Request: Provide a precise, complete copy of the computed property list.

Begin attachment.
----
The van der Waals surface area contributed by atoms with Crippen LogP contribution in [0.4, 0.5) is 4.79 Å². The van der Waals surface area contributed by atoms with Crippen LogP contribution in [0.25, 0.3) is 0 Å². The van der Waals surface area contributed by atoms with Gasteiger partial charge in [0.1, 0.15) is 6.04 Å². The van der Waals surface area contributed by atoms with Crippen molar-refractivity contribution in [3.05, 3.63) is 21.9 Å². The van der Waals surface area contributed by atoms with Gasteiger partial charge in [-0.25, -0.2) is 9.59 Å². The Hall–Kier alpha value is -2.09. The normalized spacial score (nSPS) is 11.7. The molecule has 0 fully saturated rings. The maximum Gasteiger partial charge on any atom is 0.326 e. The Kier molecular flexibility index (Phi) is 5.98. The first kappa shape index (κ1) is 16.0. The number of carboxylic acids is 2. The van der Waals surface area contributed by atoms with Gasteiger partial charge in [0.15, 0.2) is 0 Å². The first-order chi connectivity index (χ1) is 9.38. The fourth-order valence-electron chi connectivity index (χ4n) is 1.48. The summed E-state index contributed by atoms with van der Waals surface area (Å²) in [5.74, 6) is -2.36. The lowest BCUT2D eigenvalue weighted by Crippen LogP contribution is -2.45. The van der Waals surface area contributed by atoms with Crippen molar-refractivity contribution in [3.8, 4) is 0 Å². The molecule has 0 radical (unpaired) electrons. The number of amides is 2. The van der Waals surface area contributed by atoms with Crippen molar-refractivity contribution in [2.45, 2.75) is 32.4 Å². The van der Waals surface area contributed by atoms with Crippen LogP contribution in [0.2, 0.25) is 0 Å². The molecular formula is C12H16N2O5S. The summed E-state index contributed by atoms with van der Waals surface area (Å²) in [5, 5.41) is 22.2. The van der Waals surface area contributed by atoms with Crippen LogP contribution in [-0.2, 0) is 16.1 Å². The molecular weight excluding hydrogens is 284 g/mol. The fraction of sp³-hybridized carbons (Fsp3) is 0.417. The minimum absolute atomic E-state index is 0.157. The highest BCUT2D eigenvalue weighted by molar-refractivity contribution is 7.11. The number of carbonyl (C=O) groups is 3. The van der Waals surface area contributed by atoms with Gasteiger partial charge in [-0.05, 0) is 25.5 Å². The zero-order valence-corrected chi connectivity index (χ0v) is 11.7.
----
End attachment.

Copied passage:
The van der Waals surface area contributed by atoms with Crippen LogP contribution in [0.4, 0.5) is 4.79 Å². The van der Waals surface area contributed by atoms with Crippen LogP contribution in [0.25, 0.3) is 0 Å². The van der Waals surface area contributed by atoms with Gasteiger partial charge in [0.1, 0.15) is 6.04 Å². The van der Waals surface area contributed by atoms with Crippen molar-refractivity contribution in [3.05, 3.63) is 21.9 Å². The van der Waals surface area contributed by atoms with Gasteiger partial charge in [-0.25, -0.2) is 9.59 Å². The Hall–Kier alpha value is -2.09. The normalized spacial score (nSPS) is 11.7. The molecule has 0 fully saturated rings. The maximum Gasteiger partial charge on any atom is 0.326 e. The Kier molecular flexibility index (Phi) is 5.98. The first kappa shape index (κ1) is 16.0. The number of carboxylic acids is 2. The van der Waals surface area contributed by atoms with Gasteiger partial charge in [0.15, 0.2) is 0 Å². The first-order chi connectivity index (χ1) is 9.38. The fourth-order valence-electron chi connectivity index (χ4n) is 1.48. The summed E-state index contributed by atoms with van der Waals surface area (Å²) in [5.74, 6) is -2.36. The lowest BCUT2D eigenvalue weighted by Crippen LogP contribution is -2.45. The van der Waals surface area contributed by atoms with Crippen molar-refractivity contribution in [3.8, 4) is 0 Å². The molecule has 0 radical (unpaired) electrons. The number of amides is 2. The van der Waals surface area contributed by atoms with Crippen molar-refractivity contribution in [2.45, 2.75) is 32.4 Å². The van der Waals surface area contributed by atoms with Crippen LogP contribution in [0.2, 0.25) is 0 Å². The molecular formula is C12H16N2O5S. The summed E-state index contributed by atoms with van der Waals surface area (Å²) in [5, 5.41) is 22.2. The van der Waals surface area contributed by atoms with Crippen LogP contribution in [-0.2, 0) is 16.1 Å². The molecular weight excluding hydrogens is 284 g/mol. The fraction of sp³-hybridized carbons (Fsp3) is 0.417. The minimum absolute atomic E-state index is 0.157. The highest BCUT2D eigenvalue weighted by molar-refractivity contribution is 7.11. The number of carbonyl (C=O) groups is 3. The van der Waals surface area contributed by atoms with Gasteiger partial charge in [-0.05, 0) is 25.5 Å². The zero-order valence-corrected chi connectivity index (χ0v) is 11.7.